Before I picked up George Lucas: A Life by Brian Jay Jones, I had seen most of his movies and presumed to know much of his story building an empire, making movies and innovations. And well, I was wrong. I knew very little, but I know more now, because the book is a fantastic read.
As biographies go, specifically unauthorized ones, this one may be one of the best, because it is so well researched that citations at the back of my hardcover copy merit 51 pages to list them all. Here’s the other thing, I didn’t know it was an unauthorized biography until I read the “Acknowledgements” at the end of the book. That’s how in depth and well written and thoroughly researched it is.
Star Wars has had a large impact on my life, as have other Lucas created or influenced films, but it is his story that is most inspiring and Brian Jay Jones captures it wonderfully.
In fact, Lucas has probably influenced us all in one way or another. But for someone as enterprising as I aspire to be, his story is both infuriating (because he accomplished a lot earlier on than I did) and inspiring (because he did it his own way against the odds).
His battle for control over his own properties is unlike anything else in entertainment. “How many people think the solution to gaining quality control, improving fiscal responsibility, and stimulating technological innovation is to start their own special-effects company?” Ron Howard said admiringly. “But that’s what he did.”
His focus is unwavering “I’d be working all day, all night, living on chocolate bars and coffee,” said Lucas. “It was a great life.” And of success, which is what we all aspire to, Lucas has said, “Success… is a very difficult emotional experience to go through.”
But beyond success he wanted acceptance. “I want people to like what I do. Everybody wants to be accepted at least by somebody,” he insisted. “But we live in a world now where you’re forced to become part of this larger corporate entity called media…” Which is a statement that has more truth to it as every day goes by.
But personally, with one sentiment, George Lucas acknowledges(like most creatives, myself included,) we are all of the same cloth. “I was not a bad student; I was an average student,” Lucas explained. “I was a C, sometimes C-minus student. I was definitely not an achiever.” That was putting it mildly; by the end of his freshman year, he was getting Ds in science and English. “I daydreamed a lot,” Lucas said later. “I was never described as not a bright student. I was always described as somebody who could be doing a lot better than I was doing, not working up to potential. I was so bored.”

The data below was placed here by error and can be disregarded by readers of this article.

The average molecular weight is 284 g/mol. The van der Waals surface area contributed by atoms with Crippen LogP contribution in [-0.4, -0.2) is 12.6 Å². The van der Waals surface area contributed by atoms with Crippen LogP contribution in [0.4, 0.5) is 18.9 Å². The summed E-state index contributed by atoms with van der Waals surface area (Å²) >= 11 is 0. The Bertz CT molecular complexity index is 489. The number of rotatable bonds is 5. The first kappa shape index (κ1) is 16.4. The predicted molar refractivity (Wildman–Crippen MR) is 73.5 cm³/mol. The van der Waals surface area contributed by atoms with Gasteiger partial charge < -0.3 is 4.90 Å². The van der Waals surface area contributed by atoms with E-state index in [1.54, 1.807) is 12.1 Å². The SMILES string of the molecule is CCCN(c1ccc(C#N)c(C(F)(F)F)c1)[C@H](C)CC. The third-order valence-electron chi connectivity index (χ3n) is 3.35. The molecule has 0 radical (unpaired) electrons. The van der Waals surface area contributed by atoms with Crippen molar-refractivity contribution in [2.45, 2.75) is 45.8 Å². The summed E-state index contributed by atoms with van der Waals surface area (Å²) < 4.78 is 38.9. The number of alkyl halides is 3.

And again, I reiterate how much this resonates personally. As a student who through much of my academic life, including my collegiate education, was someone who was labelled “can do better” or “isn’t living up to potential” at almost every turn.
However, at the end of the day George Lucas is more than just Star Wars and Indiana Jones, he’s more than LucasFilm and Skywalker Sound and ILM. He’s an innovator, in fact he may be the innovator. “I can’t help feeling that George Lucas has never been fully appreciated by the industry for his remarkable innovations,” said director Peter Jackson. “He is the Thomas Edison of the modern film industry.”
And who am I to argue with Jackson? The man knows his way around trilogies and a film set!
Go and get this book. I cannot urge that enough. It is a piece of work and a story that all enterprising or creative individuals should read. I honestly cannot recommend George Lucas: A Life by Brian Jay Jones any more than I have. In fact, I’ve suggested it to friends before I even read half of it. Now that I’ve concluded reading it, I will continue to recommend it to friends and even acquaintances alike.